09/10/2017 05:12 BST | Updated 09/10/2017 05:17 BST

Britain Is My Home, My Future, But It Took A Marathon To Get Here

I feel very discouraged. I was doing so well. Still, I am grateful to be in this situation when I see people in Calais or people who never made it through the sea. I want to stay here. This is my home, my future.

Caroline Irby

Photographed at Parkbury House Surgery, St Albans, Hertfordshire

Dream job: doctor

I was born in the ancient city of Bojnord in Iran. My father owned a supermarket, my mother was a housewife. At 16, my parents decided that I should leave because I couldn't have a future there, as we are Turkmen, an ethnic minority. Also, as a conscious objector, I didn't want to go to the army.

I flew to Dubai, where I applied for a student visa to the UK. I studied ESOL in Oxford for a year, staying with a host family and my family supported me financially, then moved to Luton to study English for another year. I lived in a small rented room and worked in a laundry because my family couldn't support me any longer. I was totally on my own.

I was lonely, but I had to manage. I kept telling myself: "Next year it will get better." I am not an anxious person, but frankly it has been quite a marathon.

I started college in Bedford, but my student visa had expired. I had tried already twice to renew it, but got denied, so I just gave up and decided to stay illegally. In Iran, the situation got worse. My mother's uncle was executed. I knew that going home was not an option.

Immigration officers raided my place and arrested me. At the police station, a nice immigration officer told me I could apply for asylum and helped me fill in the application. It was the first time someone explained what I needed to do.

Because college is free for asylum seekers, I enrolled at John Ruskin College in Croydon to do Maths, Chemistry and Biology A levels. I found a cheap room on Gumtree in Brixton. The landlord was old, had Parkinson and had been abandoned by his family, so I looked after him and commuted to Croydon to college.

Later, I was called to the Home Office for an interview. I had no solicitor, no documents. They asked the same questions under different angles. If you reply differently, it comes out as bad. My application was refused. I appealed and was refused again, so had to go to court. My college put me in touch with the South London Refugee Association (SLRA) and they got me a solicitor. My application got rejected again for lack of evidence. They said that I could bring a fresh application, but I have nothing fresh to bring to my case and wanted to focus on finishing college, so haven't re-applied yet.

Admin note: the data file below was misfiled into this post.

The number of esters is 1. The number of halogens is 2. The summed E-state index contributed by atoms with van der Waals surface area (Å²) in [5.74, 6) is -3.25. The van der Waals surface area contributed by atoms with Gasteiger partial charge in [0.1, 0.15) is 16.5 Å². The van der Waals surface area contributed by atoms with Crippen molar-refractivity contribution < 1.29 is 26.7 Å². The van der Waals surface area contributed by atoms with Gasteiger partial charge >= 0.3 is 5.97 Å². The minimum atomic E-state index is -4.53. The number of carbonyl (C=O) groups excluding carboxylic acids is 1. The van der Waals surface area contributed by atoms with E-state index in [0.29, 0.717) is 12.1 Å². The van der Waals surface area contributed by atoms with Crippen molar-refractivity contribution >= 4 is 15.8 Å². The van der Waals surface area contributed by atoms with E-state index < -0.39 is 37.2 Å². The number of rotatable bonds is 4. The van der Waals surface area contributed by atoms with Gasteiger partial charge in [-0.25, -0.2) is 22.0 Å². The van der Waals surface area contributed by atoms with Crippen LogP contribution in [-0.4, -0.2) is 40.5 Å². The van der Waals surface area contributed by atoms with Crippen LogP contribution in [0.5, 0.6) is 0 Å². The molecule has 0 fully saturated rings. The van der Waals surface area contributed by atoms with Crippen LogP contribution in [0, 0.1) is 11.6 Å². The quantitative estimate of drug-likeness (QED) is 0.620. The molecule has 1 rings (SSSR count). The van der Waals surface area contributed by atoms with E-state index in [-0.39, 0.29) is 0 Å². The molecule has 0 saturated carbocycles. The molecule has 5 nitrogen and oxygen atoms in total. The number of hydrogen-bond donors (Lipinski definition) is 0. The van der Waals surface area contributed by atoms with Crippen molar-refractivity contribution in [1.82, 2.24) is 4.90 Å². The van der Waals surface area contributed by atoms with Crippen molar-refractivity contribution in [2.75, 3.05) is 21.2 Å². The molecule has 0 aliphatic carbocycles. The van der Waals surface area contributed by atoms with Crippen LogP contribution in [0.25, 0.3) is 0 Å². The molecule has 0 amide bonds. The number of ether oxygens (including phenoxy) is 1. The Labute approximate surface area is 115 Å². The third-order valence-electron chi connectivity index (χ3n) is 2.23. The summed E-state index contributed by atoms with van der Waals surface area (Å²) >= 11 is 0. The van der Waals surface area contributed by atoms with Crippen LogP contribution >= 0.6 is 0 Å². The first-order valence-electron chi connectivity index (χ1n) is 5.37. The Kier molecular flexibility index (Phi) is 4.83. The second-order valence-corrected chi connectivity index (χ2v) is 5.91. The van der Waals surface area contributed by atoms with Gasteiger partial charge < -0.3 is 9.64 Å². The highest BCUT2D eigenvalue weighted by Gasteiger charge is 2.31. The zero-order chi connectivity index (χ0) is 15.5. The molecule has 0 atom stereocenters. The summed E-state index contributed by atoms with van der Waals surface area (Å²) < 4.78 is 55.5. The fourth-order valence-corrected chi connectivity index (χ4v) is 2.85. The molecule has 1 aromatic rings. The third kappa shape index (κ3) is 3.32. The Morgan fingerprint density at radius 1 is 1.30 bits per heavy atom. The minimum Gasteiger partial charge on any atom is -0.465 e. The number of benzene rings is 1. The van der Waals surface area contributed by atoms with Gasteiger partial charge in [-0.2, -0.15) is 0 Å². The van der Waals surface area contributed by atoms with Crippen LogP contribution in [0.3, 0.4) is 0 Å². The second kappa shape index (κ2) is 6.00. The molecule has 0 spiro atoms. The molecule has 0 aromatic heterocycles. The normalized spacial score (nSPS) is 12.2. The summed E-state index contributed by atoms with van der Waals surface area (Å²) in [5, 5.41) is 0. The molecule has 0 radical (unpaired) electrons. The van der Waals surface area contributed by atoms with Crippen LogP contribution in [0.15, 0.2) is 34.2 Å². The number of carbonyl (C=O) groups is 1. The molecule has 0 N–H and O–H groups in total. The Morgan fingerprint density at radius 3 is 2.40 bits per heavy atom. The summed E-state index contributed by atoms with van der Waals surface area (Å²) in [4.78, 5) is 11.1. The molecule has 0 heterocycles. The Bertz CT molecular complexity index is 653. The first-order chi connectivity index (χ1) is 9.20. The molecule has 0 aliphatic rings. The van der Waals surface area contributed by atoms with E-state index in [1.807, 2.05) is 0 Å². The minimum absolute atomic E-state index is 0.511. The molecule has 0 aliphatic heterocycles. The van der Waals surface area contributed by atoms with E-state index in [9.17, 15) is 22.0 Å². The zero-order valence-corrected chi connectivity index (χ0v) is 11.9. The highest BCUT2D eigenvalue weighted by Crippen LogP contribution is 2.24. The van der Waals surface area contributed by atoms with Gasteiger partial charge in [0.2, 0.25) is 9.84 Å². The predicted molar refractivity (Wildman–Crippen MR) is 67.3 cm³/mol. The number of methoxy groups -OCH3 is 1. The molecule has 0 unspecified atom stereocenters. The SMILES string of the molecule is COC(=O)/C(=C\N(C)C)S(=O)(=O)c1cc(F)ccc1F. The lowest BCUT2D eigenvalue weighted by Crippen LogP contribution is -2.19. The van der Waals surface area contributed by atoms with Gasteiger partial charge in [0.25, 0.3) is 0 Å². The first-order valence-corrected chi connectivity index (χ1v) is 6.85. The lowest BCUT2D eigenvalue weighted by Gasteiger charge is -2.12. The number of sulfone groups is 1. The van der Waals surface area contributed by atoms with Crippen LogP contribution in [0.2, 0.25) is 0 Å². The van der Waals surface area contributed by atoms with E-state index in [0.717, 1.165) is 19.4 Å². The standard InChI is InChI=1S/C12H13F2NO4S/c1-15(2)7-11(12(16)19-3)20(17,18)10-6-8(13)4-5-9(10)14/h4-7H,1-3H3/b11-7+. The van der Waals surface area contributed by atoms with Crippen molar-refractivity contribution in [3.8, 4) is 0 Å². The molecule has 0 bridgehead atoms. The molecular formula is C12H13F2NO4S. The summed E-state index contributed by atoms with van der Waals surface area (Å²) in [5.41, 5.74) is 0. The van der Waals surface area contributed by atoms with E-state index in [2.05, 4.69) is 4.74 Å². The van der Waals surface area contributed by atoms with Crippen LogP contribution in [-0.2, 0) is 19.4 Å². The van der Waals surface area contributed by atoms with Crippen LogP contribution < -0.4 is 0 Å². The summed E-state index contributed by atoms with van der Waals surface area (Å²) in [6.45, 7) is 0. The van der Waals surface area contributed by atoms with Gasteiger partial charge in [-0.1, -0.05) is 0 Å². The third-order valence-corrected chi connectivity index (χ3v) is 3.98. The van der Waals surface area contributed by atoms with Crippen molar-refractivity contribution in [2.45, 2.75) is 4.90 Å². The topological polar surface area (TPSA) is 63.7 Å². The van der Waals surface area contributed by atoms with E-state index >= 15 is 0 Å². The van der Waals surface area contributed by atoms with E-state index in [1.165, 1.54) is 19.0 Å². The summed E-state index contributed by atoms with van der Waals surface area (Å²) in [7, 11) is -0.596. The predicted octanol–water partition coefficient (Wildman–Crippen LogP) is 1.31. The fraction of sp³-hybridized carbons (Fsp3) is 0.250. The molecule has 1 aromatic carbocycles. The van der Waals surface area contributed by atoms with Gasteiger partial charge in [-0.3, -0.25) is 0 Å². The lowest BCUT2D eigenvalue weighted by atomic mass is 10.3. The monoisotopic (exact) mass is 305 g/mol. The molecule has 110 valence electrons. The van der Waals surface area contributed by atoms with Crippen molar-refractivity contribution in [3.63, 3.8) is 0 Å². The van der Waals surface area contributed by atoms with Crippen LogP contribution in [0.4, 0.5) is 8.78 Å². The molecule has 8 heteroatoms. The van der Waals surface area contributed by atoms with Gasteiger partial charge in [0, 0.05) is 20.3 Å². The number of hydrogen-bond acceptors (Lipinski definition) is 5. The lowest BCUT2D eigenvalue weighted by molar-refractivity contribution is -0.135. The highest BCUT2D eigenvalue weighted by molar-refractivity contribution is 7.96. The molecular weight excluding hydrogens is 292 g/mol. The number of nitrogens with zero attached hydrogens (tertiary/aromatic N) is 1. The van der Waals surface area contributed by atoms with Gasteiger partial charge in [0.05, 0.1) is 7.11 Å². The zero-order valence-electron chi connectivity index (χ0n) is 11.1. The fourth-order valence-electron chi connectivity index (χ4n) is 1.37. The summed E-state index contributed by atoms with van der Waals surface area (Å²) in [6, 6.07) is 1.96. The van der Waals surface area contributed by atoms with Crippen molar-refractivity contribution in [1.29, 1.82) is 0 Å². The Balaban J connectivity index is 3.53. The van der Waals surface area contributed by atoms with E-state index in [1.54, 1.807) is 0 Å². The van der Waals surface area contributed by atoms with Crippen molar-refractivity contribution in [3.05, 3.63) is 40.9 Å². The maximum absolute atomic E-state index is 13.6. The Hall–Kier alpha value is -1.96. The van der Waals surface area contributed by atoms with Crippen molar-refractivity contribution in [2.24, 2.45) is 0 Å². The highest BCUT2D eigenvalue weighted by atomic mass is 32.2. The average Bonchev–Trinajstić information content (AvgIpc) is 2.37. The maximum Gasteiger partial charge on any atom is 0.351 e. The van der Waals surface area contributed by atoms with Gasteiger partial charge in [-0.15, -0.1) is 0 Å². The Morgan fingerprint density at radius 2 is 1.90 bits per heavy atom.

Through "Positive Action in Housing", I found a host family in Croydon, just five minutes by bus to my college, who took me until I finished my exams. Then I got a place to study biomedical sciences at Kingston University, but had to pay overseas fees and asylum seekers don't qualify for financial support. I raised £3,500 through the crowdfunding site gofundme and the education charity "Hope for the Young" gave me £3,000, so I had enough to enrol. But the finance department kept asking for the rest. I couldn't do anything else, but ignore them. I did very well in my first year, but I now want to transfer onto medicine because my dream is to be a doctor.

I then moved to Epsom to stay with another host family. They are very nice and treat me like their son. I thought I could finally relax a bit and focus on my immigration status, but I've just found out that I got suspended because I hadn't paid the full tuition.

I feel very discouraged. I was doing so well. Still, I am grateful to be in this situation when I see people in Calais or people who never made it through the sea. I want to stay here. This is my home, my future.

P.S. Since this interview, Kingston University has decided to waive Emad's tuition fee not only for his first year, but for all three years of his programme.

Through portraits and interviews, photographer Caroline Irby and journalist Veronique Mistiaen have recorded the journeys of ten young refugees who arrived in the UK as minors and are now coming of age. They talk about the lives they have left behind, the challenges they face in the UK as well as their hopes and dreams for the future in the context of their dream jobs.

The portraits and interviews are part of an exhibition, Claiming a New Place on Earth, which was curated by London based refugee charity Breaking Barriers, who offer a unique approach to helping refugees in London find meaningful employment. They have recently become the largest employment service for refugees in the UK, working closely with corporate partners to support over 200 refugees in the past year. The exhibition opens tomorrow at Protein Studios in Shoreditch and will run for the week (10th-15th Oct).